9k views

When to use ya and todavía

What are the rules for when to use ya and todavía? (Or ya no and todavía no)? In many contexts, ya translates to yet or already, and todavía translates to still, but this simple understanding has ...
9
votes
4answers
3k views

“ir a «infinitive»” vs. future tense

There are two ways to indicate a future action, ir a «infinitive» and the future tense. How do I decide which to use when? Is one form more common when spoken or in writing? Is there a regional ...
2
votes
2answers
120 views

Translation of “in a pickle” and related phrases

In English there are several idioms or phrases that describe being in the midst of a very difficult situation: in a pickle in a quandary in a predicament in between a rock and a hard place How ...
3
votes
3answers
9k views

Responding to an apology (no problem, don't worry about it, etc.)

What are the common ways of responding to an apology? In English, if someone says "Sorry I didn't/couldn't do (whatever)" (or simply bumps into you accidentally and says "sorry") we'd say things like: ...
2
votes
2answers
223 views

¿Qué quiere decir “engatillado”?

Sé lo que dice el RAE sobre la palabra. Sobre los animales y sobre la chapa. Pero cuando alguien me dice: Chepe estabas engatillado! Eso ¿qué quiere decir? La expresión viene de Colombia.
11
votes
3answers
2k views

Bueno as hello or greeting?

In the US State I live in, I sometimes hear Spanish speakers greet one another by simply staying "Bueno". I didn't hear this when I was recently in Mexico, although I realize I may just have not ...
4
votes
5answers
4k views

Most accurate translation of “possum”

What is the most universal Spanish word to describe a possum? What regional variations exist? Does the translation refer specifically to the same animal as the English word, or does it cover a larger ...
3
votes
2answers
242 views

Le estamos atendiendo

He oído muchas veces en las grabaciones que ponen al tenerte en espera en una llamada telefónica como a un Call Center que dicen "Por favor espere, le estamos atendiendo", creo que está equivocado ...
2
votes
2answers
4k views

How to translate “have a crush on somebody”?

Which would be the translation to Spanish of I have a crush on your sister. When speaking Spanish, everybody uses the English word and I'd like to know the translation.
1
vote
3answers
5k views

Translation of “llevar a cabo”

What does the Spanish phrase llevar a cabo mean in English? What are the most common translations of the phrase into English?
4
votes
3answers
268 views

“Creerle” vs “Creerla”

Tengo una duda respecto al uso de "creerle" o "creerla". He escrito algo así: -- Quiero pedirte disculpas. Recordando la noche anterior, a Martín le costó creerle. Una persona que ...
7
votes
2answers
225 views

Difference between “suave” and “blando”

When would you use one over the other? I see Google Translate says both equate to "soft" in English.
1
vote
1answer
338 views

Translation of “to wind (a rope, hose, string, cord, etc.)”

The other questions about "wind" got me thinking about it's normal verb use. To "wind" something is to wrap it in circles, either around an object or simply making a coil. For this use, it looks like ...
2
votes
3answers
148 views

Preferred word for 'T-shirt'

Which word is more commonly used to refer to 't-shirt', remera or camiseta?
2
votes
3answers
2k views

Usage of pero vs sino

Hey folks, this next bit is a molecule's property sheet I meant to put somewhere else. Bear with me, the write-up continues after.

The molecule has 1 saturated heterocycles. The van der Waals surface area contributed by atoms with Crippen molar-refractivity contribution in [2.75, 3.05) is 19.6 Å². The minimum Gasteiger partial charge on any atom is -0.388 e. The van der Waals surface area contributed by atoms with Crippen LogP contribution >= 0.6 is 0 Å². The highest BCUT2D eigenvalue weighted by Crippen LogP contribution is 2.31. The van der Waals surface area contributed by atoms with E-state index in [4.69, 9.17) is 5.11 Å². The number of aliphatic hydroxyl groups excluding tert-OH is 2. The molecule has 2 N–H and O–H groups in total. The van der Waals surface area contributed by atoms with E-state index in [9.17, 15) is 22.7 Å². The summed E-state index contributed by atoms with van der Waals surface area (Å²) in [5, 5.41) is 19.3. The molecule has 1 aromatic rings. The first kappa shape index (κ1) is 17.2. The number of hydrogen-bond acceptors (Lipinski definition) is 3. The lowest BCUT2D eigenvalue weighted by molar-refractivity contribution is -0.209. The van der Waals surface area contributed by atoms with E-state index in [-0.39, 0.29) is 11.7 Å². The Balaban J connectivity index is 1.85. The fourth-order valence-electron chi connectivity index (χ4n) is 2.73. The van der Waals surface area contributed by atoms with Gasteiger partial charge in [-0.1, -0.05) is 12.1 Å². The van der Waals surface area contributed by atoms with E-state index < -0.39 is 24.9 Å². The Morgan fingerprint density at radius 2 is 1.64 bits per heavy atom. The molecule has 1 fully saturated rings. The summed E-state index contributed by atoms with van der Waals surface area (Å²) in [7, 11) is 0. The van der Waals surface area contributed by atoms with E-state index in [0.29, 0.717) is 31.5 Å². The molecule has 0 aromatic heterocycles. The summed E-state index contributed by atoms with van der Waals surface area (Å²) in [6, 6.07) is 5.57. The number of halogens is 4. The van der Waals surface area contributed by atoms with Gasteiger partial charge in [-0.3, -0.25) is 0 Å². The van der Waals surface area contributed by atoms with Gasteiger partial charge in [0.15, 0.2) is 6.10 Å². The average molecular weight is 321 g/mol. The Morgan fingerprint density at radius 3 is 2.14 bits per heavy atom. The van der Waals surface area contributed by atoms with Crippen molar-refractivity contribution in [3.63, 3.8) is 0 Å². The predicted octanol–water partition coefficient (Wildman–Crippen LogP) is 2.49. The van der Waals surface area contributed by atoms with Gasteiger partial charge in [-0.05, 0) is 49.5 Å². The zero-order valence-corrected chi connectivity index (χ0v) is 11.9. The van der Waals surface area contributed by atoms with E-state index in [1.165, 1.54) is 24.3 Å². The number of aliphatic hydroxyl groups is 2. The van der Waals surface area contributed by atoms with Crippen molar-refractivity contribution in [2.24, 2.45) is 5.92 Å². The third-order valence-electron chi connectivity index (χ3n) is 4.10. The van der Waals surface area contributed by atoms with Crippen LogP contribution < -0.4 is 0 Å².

I am new to Spanish and was wondering when I need to use 'pero' in a sentence vs 'sino'. I have seen both these words used in sentences and I am confused on when to use which.
4
votes
2answers
89 views

What is the difference between “congestión del tráfico” and “congestión de tráfico”?

What is the difference between these? congestión del tráfico. congestión de tráfico. Thank you in advance!
7
votes
3answers
1k views

When to use “tratar de” and when to use “intentar” for “to try to”?

Spanish has three words that can translate to English to try. Probar is easy to remember because it's used for sample or taste, like: Have you ever tried tacos el pastor? But I never know when ...
1
vote
1answer
807 views

Speakers' location in determining venir vs. ir

In English, we use the word "come" very loosely (at least in day-to-day spoken English): Want to come over to my place later? Can I come over to your house for New Years'? Can you come meet me at ...
9
votes
4answers
2k views

What's the difference between rezar and orar? Are there any other ways to say 'to pray'?

My teacher told me that different religions tend to use different words for "to pray", usually choosing between rezar and orar. Which words are preferred by what religions & in which areas? Are ...
12
votes
3answers
2k views

What is the difference between “personas” and “gente”?

I was translating a sentence for school en Español and I came across the word "people." I looked it up on Google Translate and it gave me "personas" and also "gente." What is the difference between ...
3
votes
4answers
43k views

congratulations: felicidades vs. felicitaciones

English I have heard both ¡Felicidades! and ¡Felicitaciones! as translations of the interjection, "Congratulations!" What is the difference between the two, and when is each used? Español He ...
4
votes
5answers
3k views

¿Cuál es la palabra más generalmente aceptada para decir “calzado deportivo”?

Desde hace mucho tiempo he tenido esta duda, pero recientemente en esta pregunta nuevos zapatos por/para España? me surgió nuevamente. Yo siempre creí que la palabra "zapatilla" era la más ...
6
votes
2answers
1k views

Different words for “stop”

In English, we have a fairly generic verb "to stop" that can be used in many different contexts. For example: Stop talking to me! The driver saw the red light and stopped his car. You really need to ...
3
votes
3answers
1k views

Translation of “real estate”

I have read that "real estate" can be translated as: bienes raíces bienes inmuebles inmuebles What is the difference between these terms, and which is the most generic translation of "real ...
2
votes
1answer
136 views

Differences between “razón de,” “razón por la que,” and “razón para”

I think I've heard three ways of translating "the reason [something happened]" or "the reason [for something]": la razón para la razón de la razón por la que What is the difference between these ...